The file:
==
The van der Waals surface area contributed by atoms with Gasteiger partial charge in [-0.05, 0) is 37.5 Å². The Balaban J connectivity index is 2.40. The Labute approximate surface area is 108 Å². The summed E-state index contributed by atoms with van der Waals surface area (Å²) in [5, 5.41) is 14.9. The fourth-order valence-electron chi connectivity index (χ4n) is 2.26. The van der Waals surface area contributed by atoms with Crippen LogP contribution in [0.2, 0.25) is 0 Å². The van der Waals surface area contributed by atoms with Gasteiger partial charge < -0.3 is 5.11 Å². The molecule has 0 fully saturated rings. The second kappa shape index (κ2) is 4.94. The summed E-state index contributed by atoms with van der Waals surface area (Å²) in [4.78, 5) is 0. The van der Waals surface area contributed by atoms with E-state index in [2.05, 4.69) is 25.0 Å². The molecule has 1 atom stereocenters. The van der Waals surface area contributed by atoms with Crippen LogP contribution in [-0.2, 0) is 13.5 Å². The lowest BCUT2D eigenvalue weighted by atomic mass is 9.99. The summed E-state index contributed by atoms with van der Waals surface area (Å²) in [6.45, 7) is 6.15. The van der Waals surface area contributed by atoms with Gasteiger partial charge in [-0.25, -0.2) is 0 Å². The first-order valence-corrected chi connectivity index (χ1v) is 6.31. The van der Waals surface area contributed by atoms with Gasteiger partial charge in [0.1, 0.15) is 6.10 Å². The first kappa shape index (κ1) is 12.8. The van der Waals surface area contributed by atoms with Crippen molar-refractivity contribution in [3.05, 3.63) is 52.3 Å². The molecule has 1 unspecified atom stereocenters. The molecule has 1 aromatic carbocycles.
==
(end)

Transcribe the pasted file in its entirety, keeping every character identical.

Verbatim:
The van der Waals surface area contributed by atoms with Gasteiger partial charge in [-0.05, 0) is 37.5 Å². The Balaban J connectivity index is 2.40. The Labute approximate surface area is 108 Å². The summed E-state index contributed by atoms with van der Waals surface area (Å²) in [5, 5.41) is 14.9. The fourth-order valence-electron chi connectivity index (χ4n) is 2.26. The van der Waals surface area contributed by atoms with Crippen LogP contribution in [0.2, 0.25) is 0 Å². The van der Waals surface area contributed by atoms with Gasteiger partial charge < -0.3 is 5.11 Å². The molecule has 0 fully saturated rings. The second kappa shape index (κ2) is 4.94. The summed E-state index contributed by atoms with van der Waals surface area (Å²) in [4.78, 5) is 0. The van der Waals surface area contributed by atoms with E-state index in [2.05, 4.69) is 25.0 Å². The molecule has 1 atom stereocenters. The van der Waals surface area contributed by atoms with Crippen LogP contribution in [-0.2, 0) is 13.5 Å². The lowest BCUT2D eigenvalue weighted by atomic mass is 9.99. The summed E-state index contributed by atoms with van der Waals surface area (Å²) in [6.45, 7) is 6.15. The van der Waals surface area contributed by atoms with Gasteiger partial charge in [-0.25, -0.2) is 0 Å². The first-order valence-corrected chi connectivity index (χ1v) is 6.31. The van der Waals surface area contributed by atoms with Gasteiger partial charge in [0.1, 0.15) is 6.10 Å². The first kappa shape index (κ1) is 12.8. The van der Waals surface area contributed by atoms with Crippen molar-refractivity contribution in [3.05, 3.63) is 52.3 Å². The molecule has 1 unspecified atom stereocenters. The molecule has 1 aromatic carbocycles.